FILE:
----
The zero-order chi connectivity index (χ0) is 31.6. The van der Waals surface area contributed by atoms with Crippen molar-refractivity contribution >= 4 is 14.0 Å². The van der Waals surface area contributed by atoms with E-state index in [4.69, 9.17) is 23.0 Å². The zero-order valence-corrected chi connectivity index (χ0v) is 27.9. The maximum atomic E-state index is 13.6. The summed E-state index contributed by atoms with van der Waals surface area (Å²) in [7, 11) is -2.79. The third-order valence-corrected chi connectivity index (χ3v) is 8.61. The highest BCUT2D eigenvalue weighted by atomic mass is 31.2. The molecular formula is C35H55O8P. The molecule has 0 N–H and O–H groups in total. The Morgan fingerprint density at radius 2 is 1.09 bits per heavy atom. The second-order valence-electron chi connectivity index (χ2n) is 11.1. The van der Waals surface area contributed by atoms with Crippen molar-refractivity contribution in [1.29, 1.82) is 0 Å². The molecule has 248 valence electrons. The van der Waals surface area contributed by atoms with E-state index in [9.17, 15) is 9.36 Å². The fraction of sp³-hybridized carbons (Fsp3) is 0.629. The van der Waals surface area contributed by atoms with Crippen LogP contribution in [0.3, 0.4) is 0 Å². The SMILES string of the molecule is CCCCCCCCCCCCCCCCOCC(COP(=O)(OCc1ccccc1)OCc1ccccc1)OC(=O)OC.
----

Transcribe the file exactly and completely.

The zero-order chi connectivity index (χ0) is 31.6. The van der Waals surface area contributed by atoms with Crippen molar-refractivity contribution >= 4 is 14.0 Å². The van der Waals surface area contributed by atoms with E-state index in [4.69, 9.17) is 23.0 Å². The zero-order valence-corrected chi connectivity index (χ0v) is 27.9. The maximum atomic E-state index is 13.6. The summed E-state index contributed by atoms with van der Waals surface area (Å²) in [7, 11) is -2.79. The third-order valence-corrected chi connectivity index (χ3v) is 8.61. The highest BCUT2D eigenvalue weighted by atomic mass is 31.2. The molecular formula is C35H55O8P. The molecule has 0 N–H and O–H groups in total. The Morgan fingerprint density at radius 2 is 1.09 bits per heavy atom. The second-order valence-electron chi connectivity index (χ2n) is 11.1. The van der Waals surface area contributed by atoms with Crippen molar-refractivity contribution in [1.29, 1.82) is 0 Å². The molecule has 248 valence electrons. The van der Waals surface area contributed by atoms with E-state index in [9.17, 15) is 9.36 Å². The fraction of sp³-hybridized carbons (Fsp3) is 0.629. The van der Waals surface area contributed by atoms with Crippen LogP contribution in [0.3, 0.4) is 0 Å². The SMILES string of the molecule is CCCCCCCCCCCCCCCCOCC(COP(=O)(OCc1ccccc1)OCc1ccccc1)OC(=O)OC.